Launching a Career: Student Internships in South Korea

November 07, 2019 by Yeon Seo Koh

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The overall youth unemployment rate of South Korea has been continuously rising since 2001 and has reached 10.4% as of June 2019, a rate significantly higher than 3.7% of Japan and 8.6% of the United States. More and more young adults are becoming discouraged as they face the harsh reality after graduating from college. A decent educational background no longer guarantees a job. The standards of companies have become higher than ever and competition is intense with a large pool of individuals applying for limited job positions. Job market competition, however, does not necessarily begin after one graduates from college. It begins even before that with internships. 

Although human resource managers claim that it is not necessary for individuals to have completed at least one internship before they apply for full-time job positions, it has somewhat become a norm for South Korean college students to search and apply for internships as a strategic tool to build their future career. Work experience has become one of the most crucial aspects employers consider when they hire people. As selfish as it may sound, firms strive to minimize investment (e.g. cost and time for skill development training programs) and maximize profit by hiring individuals who are already familiar with the work environment and thus more likely to adjust quickly. As a result, a great number of undergraduate students constantly feel the pressure to work as interns at private or public enterprises, educational institutions, or international organizations.

Being accepted as an intern at a prestigious firm, however, is extremely challenging with more than a hundred applicants for intern position offerings. In fact, Henkel Korea, a German chemical and consumer goods multinational company, has claimed that it receives about 150 to 200 applications for their regular summer and winter internship programs. Similarly, the Innisfree Global Marketing Team claimed that they received 55 applications in two days for their August 2019 intern opening, making them close applications earlier than expected. For P&G, an American multinational consumer goods company, the competition ratio reaches 500:1, a ratio that clearly indicates the challenge of being accepted as an intern.

Applying for Internships

The most common way to apply for an internship is to visit famous online job-searching websites (e.g. JobKorea, JobPlanet, Superookie, Peoplenjob, etc.) or college career sites. Other methods would be visiting the company’s career section homepage to upload one’s resume to the company’s database or cold-mailing HR managers even if there is no intern position offering at the moment. 

**Resumes: Showing your Qualifications **

_“Show what they[firms] want to see on the resume” _

In order for one to gain work experience as an intern and eventually carry out a successful career in South Korea, it is recommended for one to prepare in advance. Creating a solid resume would be the first step in securing an internship position at a prestigious firm. The resume should be straightforward and concise, a length of no more than 2 pages, 1 being the optimal. It is also important to focus on one’s key achievements, experiences, or capabilities and to provide specific elaborations rather than trying to squeeze “everything” into one’s resume. One must thoroughly research about the firm and about the specific intern offering before writing one’s resume. Not all firms look for the same qualities. Therefore, it is essential to figure out what the firm wants to see from the candidate and to directly show them those competencies.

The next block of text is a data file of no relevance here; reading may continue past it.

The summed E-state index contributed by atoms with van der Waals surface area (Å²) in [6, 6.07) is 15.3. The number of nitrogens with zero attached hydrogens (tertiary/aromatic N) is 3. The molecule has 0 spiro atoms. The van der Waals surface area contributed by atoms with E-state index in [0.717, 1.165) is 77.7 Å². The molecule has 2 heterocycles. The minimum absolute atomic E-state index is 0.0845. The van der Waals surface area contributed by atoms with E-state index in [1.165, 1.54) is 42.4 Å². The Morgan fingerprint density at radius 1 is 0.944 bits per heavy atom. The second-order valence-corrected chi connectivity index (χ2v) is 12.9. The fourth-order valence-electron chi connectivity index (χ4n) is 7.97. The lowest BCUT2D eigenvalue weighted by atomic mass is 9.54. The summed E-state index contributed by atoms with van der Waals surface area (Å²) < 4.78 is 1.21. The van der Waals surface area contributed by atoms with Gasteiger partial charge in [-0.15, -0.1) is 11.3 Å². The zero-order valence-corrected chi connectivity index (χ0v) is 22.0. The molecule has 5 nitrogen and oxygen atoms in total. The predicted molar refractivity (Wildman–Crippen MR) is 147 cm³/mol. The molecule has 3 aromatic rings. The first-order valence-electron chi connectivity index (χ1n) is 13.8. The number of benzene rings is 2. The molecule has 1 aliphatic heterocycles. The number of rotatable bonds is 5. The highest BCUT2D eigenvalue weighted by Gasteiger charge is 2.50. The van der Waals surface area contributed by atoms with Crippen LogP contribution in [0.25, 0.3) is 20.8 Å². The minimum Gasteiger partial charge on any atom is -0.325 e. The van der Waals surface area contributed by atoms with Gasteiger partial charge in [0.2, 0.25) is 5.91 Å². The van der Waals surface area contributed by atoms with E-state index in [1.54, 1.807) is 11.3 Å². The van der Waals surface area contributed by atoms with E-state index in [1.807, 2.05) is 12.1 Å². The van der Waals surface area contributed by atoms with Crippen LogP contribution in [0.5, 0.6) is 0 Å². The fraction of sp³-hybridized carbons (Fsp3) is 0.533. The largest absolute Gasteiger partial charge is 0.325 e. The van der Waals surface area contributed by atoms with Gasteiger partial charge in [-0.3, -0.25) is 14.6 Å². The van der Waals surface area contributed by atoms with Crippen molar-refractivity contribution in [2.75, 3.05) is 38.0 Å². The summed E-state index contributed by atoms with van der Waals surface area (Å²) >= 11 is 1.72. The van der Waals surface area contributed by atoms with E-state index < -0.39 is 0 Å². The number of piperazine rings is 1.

**Interviews: Showing who You are **

_“Don’t think of interviews as evaluations, think of them as intellectual conversations” _

Many candidates consider interviews to be the most intimidating step throughout the intern application process. In the case of consulting firms such as Bain & Company, PwC Consulting, and Roland Berger, it is highly recommended to read Case in Point by Marc P. Cosentino, a book considered as  the “bible” for the consulting industry. The book will help individuals to learn how case interviews are carried out and ways in which they can study for them. Other helpful practices would be to search online for guesstimation problems or brain teasers, 1 or 2 types of questions that usually pop up during the consulting firm interviews. One should also prepare for more personal questions such as “Why consulting?”, “Why the specific firm[e.g. Bain]?”, and “Why you?”

The Korean job market is tough and hypercompetitive. For students to successfully launch their careers, it has become highly necessary for them to participate in internships. Searching for appropriate internship positions is a long and arduous process, from acquiring language proficiency tests and taking part in extracurricular activities to writing one’s resume and going to interviews. It is indeed a frightening experience and a challenge, but with a decent amount of preparation even the shyest and the least confident can excel.

The UIC Scribe was founded in 2006 as the official student-run newsmagazine of Underwood International College. It celebrates diversity of thinking, excellence in writing, and the freedom of self-expression.

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